Date of Award
Campus Access Dissertation
Doctor of Philosophy (PhD)
Global Governance and Human Security
J. Samuel Barkin
International forest governance, that is, the set of international organizations, norms, and rules related to forest protection, has expanded considerably since the 1980s. This expansion created a wide array of forest-focused and forest-related institutions. The literature on international forest governance warns against this expansion, arguing that “fragmentation” leads to incoherent norms and policies and ineffectiveness of the governance system in general. The purpose of this dissertation is to challenge this assumption, and examine the consequences of institutional complexity in international forest governance. Complexity usually leads to interactions among institutions that stem from overlap of specific issue areas. To understand these effects, I map out the institutional landscape, and divide it into two dimensions: functional complexity, and normative complexity. Using network and textual analysis, I identify two impacts of institutional complexity: division of labor, and interplay management. Understanding these effects may provide a more granular understanding of what institutional complexity looks like, and what kinds of efforts might work best to improve global governance.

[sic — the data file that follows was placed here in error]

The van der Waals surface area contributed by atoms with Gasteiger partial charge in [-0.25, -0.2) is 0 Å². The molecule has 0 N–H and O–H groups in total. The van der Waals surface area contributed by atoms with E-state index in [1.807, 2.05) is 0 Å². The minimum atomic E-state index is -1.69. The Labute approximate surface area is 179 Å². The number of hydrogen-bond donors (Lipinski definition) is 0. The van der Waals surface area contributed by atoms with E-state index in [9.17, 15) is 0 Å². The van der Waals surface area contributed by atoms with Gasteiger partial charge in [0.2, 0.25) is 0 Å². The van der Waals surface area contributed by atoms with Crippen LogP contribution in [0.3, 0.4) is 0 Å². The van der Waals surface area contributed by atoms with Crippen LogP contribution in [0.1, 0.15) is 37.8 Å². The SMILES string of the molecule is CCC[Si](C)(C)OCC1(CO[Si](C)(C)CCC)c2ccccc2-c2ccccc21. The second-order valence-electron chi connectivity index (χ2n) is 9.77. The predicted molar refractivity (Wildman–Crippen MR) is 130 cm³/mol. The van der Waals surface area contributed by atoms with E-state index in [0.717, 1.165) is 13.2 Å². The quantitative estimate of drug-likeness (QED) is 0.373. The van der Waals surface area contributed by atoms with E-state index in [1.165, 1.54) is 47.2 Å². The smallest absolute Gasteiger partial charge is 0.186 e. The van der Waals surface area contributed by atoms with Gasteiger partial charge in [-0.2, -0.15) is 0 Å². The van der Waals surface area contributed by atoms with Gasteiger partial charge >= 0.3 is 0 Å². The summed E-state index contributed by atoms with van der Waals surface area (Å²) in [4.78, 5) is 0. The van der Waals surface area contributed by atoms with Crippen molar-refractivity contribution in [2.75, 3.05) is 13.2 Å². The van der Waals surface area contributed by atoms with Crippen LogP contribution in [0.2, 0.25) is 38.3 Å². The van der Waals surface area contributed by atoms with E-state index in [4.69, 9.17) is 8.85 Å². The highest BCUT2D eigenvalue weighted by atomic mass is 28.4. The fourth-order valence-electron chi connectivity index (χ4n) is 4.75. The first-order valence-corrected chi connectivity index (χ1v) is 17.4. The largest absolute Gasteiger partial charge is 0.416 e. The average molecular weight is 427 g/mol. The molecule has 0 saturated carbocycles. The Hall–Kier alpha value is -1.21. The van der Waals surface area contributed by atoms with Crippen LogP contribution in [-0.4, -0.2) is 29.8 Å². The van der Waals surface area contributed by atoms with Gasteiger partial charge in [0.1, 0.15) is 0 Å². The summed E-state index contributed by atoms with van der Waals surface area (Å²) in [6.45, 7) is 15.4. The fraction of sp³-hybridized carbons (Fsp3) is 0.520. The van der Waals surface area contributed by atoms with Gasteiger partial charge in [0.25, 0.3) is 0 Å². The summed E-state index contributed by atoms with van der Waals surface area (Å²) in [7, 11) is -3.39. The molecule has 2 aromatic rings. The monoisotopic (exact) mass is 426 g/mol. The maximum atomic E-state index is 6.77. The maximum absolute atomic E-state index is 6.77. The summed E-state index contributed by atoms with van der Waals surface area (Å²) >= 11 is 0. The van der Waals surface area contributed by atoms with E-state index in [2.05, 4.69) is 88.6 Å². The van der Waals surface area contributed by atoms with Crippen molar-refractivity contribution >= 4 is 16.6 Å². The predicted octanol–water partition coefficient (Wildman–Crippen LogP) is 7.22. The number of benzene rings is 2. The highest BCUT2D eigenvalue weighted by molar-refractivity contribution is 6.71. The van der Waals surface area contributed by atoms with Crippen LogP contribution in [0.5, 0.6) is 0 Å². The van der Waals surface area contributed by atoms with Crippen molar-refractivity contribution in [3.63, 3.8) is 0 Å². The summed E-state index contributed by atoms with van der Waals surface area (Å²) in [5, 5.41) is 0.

Bueno Gibbs, Gabriela, "The Institutional Landscape of International Forest Protection: Understanding Institutional Complexity in International Forest Governance" (2018). Graduate Doctoral Dissertations. 447.